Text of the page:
The tragic story of Joanna Daniela Demafelis makes the blood boil. The young woman traveled to Kuwait in 2014 to help her family at home make ends meet. With her earnings as a domestic helper, she promised to repair the family house and send her younger siblings to school. For the first three months, according to her folks, Demafelis was in constant contact with them; in 2016, she told her parents she intended to renew her contract for another year.
And then word from her grew sparse, until all communications stopped. In February 2017 the family sought the help of the Overseas Workers Welfare Administration to find out what had happened to her. The local recruitment agency that sent Demafelis to Kuwait proved to be of no help during the search because it had since closed down.
Last week, the Demafelis family’s long and frantic search ended with the heartrending news that their daughter had been found dead, her body stuffed in a freezer in an abandoned apartment in the Al Shaab area of Kuwait. While Kuwaiti authorities have yet to officially rule on the cause of death, initial investigation reportedly indicates that Demafelis may have been strangled and tortured, and that her body had been kept in the freezer for over a year.
Demafelis’ employer, Nader Essam Assaf, is missing and is said to have hightailed it back to his native Lebanon, along with his wife. On top of his suspected involvement in Demafelis’ death, Assaf is also wanted for cases related to falsified checks.
Demafelis would have turned 30 in June.
So prevalent have been reports of maltreatment of overseas Filipino workers coming out of Kuwait that in January, on orders of President Duterte, the Department of Labor and Employment suspended OFW deployment to that country. On top of Demafelis’ gruesome case, seven more deaths of Filipino workers are being investigated by the labor department. Mr. Duterte himself, at a media briefing in Davao, said as many as 120 Filipinos died in Kuwait last year. Given that, according to Undersecretary Sarah Lou Arriola of the Department of Foreign Affairs, 260,000 Filipinos are working in Kuwait, 170,000 of them as domestic workers, the incidences of abuse and mistreatment among their ranks are probably more widespread than official reports suggest.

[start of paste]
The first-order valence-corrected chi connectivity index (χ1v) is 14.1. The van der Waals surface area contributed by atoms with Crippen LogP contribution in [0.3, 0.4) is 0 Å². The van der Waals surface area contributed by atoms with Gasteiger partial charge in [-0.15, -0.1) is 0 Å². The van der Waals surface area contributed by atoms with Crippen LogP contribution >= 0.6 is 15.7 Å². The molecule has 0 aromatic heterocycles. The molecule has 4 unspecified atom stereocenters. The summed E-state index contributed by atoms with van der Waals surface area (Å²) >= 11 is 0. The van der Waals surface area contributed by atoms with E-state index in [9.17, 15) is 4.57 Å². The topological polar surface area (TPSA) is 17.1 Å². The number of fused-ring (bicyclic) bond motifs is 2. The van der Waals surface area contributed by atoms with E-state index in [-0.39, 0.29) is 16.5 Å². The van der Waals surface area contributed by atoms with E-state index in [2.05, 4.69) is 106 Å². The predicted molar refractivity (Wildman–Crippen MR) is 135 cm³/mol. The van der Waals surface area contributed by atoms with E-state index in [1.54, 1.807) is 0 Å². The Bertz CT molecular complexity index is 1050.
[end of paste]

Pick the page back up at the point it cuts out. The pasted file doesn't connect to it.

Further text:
The labor department says it is finalizing the order imposing a total ban on the deployment of domestic workers to Kuwait, while a first batch of 800 are being repatriated back home. The President has also met with Kuwaiti Ambassador Saleh Ahmad Althwaikh to express the Philippine government’s grave concern at what Mr. Duterte has called “the inhuman treatment” of Filipino workers in Kuwait.
The Philippines’ labor export policy has spawned such problems as the brutal treatment of OFWs in certain countries. Many an OFW dreaming of a better life for family members left behind has come home in a box, and heartbreaking scenes at the airport have become commonplace. Then there are the social costs, in which a generation of children has grown up beyond a mother’s embrace. But if a total ban is enforced and Kuwait is eventually emptied of its hundreds of thousands of OFWs at the end of their contracts, where will these workers go?
The government says it is looking at deploying them to another country: China. Apparently, the President’s fulsome embrace of the Philippines’ giant neighbor extends beyond paying obeisance to Beijing in exchange for promised aid and looking the other way while it gobbles up Philippine territory in the South China Sea. Malacañang is also now considering China—which has never been a top destination for Filipino labor—as an alternative market for OFWs displaced from the Middle East.
Is this a well-thought-out policy, let alone a safe option, at a time when relations between the peoples of the two countries may be particularly sensitive given the ongoing territory dispute? How carefully has this policy pivot been considered? Labor Secretary Silvestre Bello says a bilateral agreement with China is being worked out covering the possible deployment of Filipino workers to that country. The public needs to be able to look closely at this promised accord before OFW families can feel any sense of assurance that China—as much, if not more, an authoritarian country as Kuwait—will be a safer, more welcoming workplace for them.
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